SANTA FE, N.M. (AP) — Hundreds [auth] of small businesses have signed up with New Mexico’s new health insurance exchange.
A total of 925 small-business owners opened accounts during the first full month of operation of the Small Business Health Options Program, and exchange officials announced Friday that about one third of those businesses have completed enrollment.
Business owners who wanted their employees to begin receiving insurance benefits by Jan. 1 had to enroll by last Thursday.
Enrollment will continue on a rolling monthly basis, but the Santa Fe New Mexican reports (http://bit.ly/1h0eAT4 ) many business owners are still weighing how the program will affect their employees, their bottom line, tax obligations and even their own insurance coverage.
Instead of providing health insurance for his employees, Brian Lock of Santa Fe Brewing Co. gives them money, in addition to their wages, to help them buy private insurance.
“They can take the supplement and pocket it, save it or apply it toward health insurance if they decide to get insurance,” Lock said.
Now he wonders, “How does somebody transition from having their own insurance to moving into this insurance exchange? Do they have to jump through a bunch of hoops and paperwork?”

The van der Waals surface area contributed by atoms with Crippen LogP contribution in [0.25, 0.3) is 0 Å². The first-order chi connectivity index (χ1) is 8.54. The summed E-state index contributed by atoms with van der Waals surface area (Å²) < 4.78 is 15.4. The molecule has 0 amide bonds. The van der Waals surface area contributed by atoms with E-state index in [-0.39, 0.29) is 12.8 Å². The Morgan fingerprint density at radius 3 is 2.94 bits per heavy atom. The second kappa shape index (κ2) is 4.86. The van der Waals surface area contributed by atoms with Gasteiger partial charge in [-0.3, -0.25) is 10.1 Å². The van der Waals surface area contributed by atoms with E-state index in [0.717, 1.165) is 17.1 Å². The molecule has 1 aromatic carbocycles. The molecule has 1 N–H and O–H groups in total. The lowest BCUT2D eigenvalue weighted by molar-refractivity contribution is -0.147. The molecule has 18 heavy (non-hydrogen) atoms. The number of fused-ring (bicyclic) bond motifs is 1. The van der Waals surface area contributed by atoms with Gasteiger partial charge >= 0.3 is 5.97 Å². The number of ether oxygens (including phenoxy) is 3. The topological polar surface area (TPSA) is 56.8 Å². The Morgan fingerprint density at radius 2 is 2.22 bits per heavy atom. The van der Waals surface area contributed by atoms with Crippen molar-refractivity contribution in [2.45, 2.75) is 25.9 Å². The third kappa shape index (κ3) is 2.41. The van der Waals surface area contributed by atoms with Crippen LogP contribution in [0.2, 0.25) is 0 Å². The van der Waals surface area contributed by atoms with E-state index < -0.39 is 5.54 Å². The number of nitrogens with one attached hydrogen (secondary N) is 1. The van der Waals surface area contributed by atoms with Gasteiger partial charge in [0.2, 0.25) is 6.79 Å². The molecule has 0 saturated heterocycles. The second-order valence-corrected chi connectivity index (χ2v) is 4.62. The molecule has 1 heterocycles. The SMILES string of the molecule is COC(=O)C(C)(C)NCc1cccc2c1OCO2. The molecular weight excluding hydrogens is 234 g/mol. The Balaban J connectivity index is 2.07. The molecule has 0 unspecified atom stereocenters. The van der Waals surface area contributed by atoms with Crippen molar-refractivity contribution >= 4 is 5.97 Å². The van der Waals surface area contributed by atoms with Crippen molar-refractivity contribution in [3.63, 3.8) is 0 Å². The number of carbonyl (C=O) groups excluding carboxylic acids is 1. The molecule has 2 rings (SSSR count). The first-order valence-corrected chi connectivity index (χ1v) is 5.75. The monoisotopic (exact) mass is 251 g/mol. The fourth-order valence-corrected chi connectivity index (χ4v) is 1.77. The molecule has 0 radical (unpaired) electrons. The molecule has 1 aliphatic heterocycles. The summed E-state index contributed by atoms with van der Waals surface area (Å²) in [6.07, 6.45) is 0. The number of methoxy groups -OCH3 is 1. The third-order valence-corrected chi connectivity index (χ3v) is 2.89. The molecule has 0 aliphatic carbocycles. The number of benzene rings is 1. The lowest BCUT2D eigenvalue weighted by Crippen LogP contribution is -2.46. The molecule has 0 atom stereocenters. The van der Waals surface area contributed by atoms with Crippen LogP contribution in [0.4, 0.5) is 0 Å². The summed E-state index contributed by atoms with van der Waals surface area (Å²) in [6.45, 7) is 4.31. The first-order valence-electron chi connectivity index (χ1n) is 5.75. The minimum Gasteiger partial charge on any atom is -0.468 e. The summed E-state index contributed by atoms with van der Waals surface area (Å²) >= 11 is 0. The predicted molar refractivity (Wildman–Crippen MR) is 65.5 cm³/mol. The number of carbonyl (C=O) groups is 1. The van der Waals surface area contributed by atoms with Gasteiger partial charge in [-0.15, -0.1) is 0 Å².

Under the system, businesses with 51 or more full-time employees must offer health insurance and pay for a portion of it or face a fine. Small businesses — those with 50 or fewer workers — have the option to offer the insurance. If they do buy coverage through the exchange, they might qualify for a tax credit worth up to 50 percent of the premium costs in 2014.
Lock is on the board of the Santa Fe Chamber of Commerce, which claims almost 1,000 member businesses. Most of those have fewer than 10 employees.
“Personally, I think there is still some confusion among small businesses,” Lock said.
Simon Brackley, the chamber’s president and CEO, said questions include how the exchange will work for businesses like nurseries and ski areas that have full-time workers but for only part of the year. He said some business owners are also asking if they should reduce their workforce to qualify as a small business.
Most of all, business owners are so busy running their operations, they don’t have time to figure out health insurance, especially small businesses that lack a human resources person, Brackley said.
Mike Nunez, the exchange’s interim CEO, said there are more than 300 registered insurance agents and brokers who can help business owners who have questions about their percentage of contribution or which category of plans might be best for them and their employees.
Nunez said the exchange is also preparing to enroll as many individuals as possible once enrollment on the federal website is available.
“We want to make sure that everyone is more than ready to hit the ground running,” he said.
Four insurance companies have been approved to offer small-business health insurance through the exchange: Presbyterian, New Mexico Health Connections, Lovelace and Blue Cross Blue Shield.